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Edge of the envelope

MUSIC | Fetching new music across three genres dabbles in division but would have been better without it


Big Thief Handout

Edge of the envelope
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What do the latest albums by Big Thief, Belle and Sebastian, and Lit have in common? They’re uncommonly fetching examples of their respective genres.

Big Thief plays a free-floating folk-rock/country-rock hybrid—a sound more suggestive of a hydroponic Grateful Dead than of a band rooted in tradition—and Dragon New Warm Mountain I Believe in You is its most ambitious album to date.

Despite running to 80 minutes, it never bogs down. And for every experiment, there’s a slice of simple, haunted loveliness such as “No Reason,” “Wake Me Up To Drive,” and the Leonard Cohen–esque “Promise Is a Pendulum” keyed to Adrianne Lenker’s Midwest-meets-Appalachia voice.

Belle and Sebastian’s A Bit of Previous doesn’t bog down either. Twenty-six years and 11 albums in, Stuart Murdoch and his fellow purveyors of breezily sophisticated Scot-pop are still adding to their highlights reel.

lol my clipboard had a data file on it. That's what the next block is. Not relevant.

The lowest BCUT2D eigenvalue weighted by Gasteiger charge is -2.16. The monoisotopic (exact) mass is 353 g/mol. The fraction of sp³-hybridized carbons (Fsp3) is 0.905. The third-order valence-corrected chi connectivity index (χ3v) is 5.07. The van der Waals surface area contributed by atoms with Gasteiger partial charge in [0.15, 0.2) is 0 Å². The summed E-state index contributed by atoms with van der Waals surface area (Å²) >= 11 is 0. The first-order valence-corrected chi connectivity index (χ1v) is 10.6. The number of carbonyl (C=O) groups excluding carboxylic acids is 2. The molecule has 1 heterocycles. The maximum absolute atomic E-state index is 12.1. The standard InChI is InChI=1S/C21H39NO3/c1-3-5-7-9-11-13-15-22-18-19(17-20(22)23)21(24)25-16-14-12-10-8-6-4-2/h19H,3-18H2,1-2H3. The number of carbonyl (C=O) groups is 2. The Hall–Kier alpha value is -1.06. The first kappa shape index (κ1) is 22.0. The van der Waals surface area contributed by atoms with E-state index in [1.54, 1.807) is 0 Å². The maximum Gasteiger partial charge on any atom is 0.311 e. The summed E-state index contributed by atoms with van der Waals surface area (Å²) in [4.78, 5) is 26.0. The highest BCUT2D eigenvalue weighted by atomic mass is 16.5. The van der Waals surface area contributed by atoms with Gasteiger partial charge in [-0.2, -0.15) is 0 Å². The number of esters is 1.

Among the new additions: “Young and Stupid” (a wistful appreciation of the bliss accompanying ignorance) and “Deathbed of My Dreams” (a melancholy waltz that deserves to become an oft-covered classic).

Compared with the music of Belle and Sebastian and Big Thief, the ’90s pop-punk to which Lit remains wed on Tastes Like Gold feels one-dimensional. But when that dimension’s main ingredient is an unpretentious commitment to the hook, resistance is more or less futile.

Alas, Big Thief’s, Belle and Sebastian’s, and Lit’s latest also have something less salutary in common: one song apiece that in these contentious times will divide more than unite.

In Big Thief’s “12,000 Lines,” Lenker (who considers herself “queer”) pines for her “woman.” In Belle and Sebastian’s “Working Boy in New York City,” Murdoch assures a same-sex-­attracted young man that “God doesn’t care about the way you’re leaning” and that heaven’s gate is “wide.”

And in Lit’s “The Life That I Got,” a certain four-syllable profanity features prominently in the refrain. (Lit’s Jeremy Popoff recently called—as a fan—into The Clay Travis and Buck Sexton Show and, before ringing off, asked the audience to check out Tastes Like Gold, apparently oblivious to the likelihood that gold will be the last taste left by “The Life That I Got” in the average conservative’s mouth.)

Such songs, of course, are nothing new. But as lovely (Big Thief), catchy (Belle and Sebastian), and rousing (Lit) as these lightning-rod songs are, their host albums would be just fine—and probably better—without them.


Arsenio Orteza

Arsenio is a music reviewer for WORLD Magazine and one of its original contributors from 1986. Arsenio resides in China.

@ArsenioOrteza

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